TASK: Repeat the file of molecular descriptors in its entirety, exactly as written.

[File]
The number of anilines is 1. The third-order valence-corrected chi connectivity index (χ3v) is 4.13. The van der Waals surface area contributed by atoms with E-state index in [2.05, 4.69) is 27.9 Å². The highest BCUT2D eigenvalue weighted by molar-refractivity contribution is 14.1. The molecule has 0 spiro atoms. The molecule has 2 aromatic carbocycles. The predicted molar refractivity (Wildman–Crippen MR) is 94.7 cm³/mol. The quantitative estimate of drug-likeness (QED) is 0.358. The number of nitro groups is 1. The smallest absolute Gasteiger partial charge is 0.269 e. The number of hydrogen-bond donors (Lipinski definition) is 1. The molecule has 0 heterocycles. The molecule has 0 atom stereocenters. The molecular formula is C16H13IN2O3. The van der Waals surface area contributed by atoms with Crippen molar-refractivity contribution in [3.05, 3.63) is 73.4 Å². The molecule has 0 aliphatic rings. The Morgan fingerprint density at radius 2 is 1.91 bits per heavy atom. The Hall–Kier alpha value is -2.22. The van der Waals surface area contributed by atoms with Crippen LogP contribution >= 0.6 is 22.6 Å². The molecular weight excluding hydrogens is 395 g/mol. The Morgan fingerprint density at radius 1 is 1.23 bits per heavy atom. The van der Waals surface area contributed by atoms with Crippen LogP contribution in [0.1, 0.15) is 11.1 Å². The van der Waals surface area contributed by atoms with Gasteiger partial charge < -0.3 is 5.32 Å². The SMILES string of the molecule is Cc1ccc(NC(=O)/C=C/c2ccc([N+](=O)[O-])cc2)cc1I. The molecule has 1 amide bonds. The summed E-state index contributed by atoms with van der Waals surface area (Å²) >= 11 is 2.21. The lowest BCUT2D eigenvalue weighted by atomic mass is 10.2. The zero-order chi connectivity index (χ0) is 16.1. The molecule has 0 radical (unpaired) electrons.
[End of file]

The number of anilines is 1. The third-order valence-corrected chi connectivity index (χ3v) is 4.13. The van der Waals surface area contributed by atoms with E-state index in [2.05, 4.69) is 27.9 Å². The highest BCUT2D eigenvalue weighted by molar-refractivity contribution is 14.1. The molecule has 0 spiro atoms. The molecule has 2 aromatic carbocycles. The predicted molar refractivity (Wildman–Crippen MR) is 94.7 cm³/mol. The quantitative estimate of drug-likeness (QED) is 0.358. The number of nitro groups is 1. The smallest absolute Gasteiger partial charge is 0.269 e. The number of hydrogen-bond donors (Lipinski definition) is 1. The molecule has 0 heterocycles. The molecule has 0 atom stereocenters. The molecular formula is C16H13IN2O3. The van der Waals surface area contributed by atoms with Crippen molar-refractivity contribution in [3.05, 3.63) is 73.4 Å². The molecule has 0 aliphatic rings. The Morgan fingerprint density at radius 2 is 1.91 bits per heavy atom. The Hall–Kier alpha value is -2.22. The van der Waals surface area contributed by atoms with Crippen LogP contribution >= 0.6 is 22.6 Å². The molecular weight excluding hydrogens is 395 g/mol. The Morgan fingerprint density at radius 1 is 1.23 bits per heavy atom. The van der Waals surface area contributed by atoms with Crippen LogP contribution in [0.1, 0.15) is 11.1 Å². The van der Waals surface area contributed by atoms with Gasteiger partial charge < -0.3 is 5.32 Å². The SMILES string of the molecule is Cc1ccc(NC(=O)/C=C/c2ccc([N+](=O)[O-])cc2)cc1I. The molecule has 1 amide bonds. The summed E-state index contributed by atoms with van der Waals surface area (Å²) >= 11 is 2.21. The lowest BCUT2D eigenvalue weighted by atomic mass is 10.2. The zero-order chi connectivity index (χ0) is 16.1. The molecule has 0 radical (unpaired) electrons.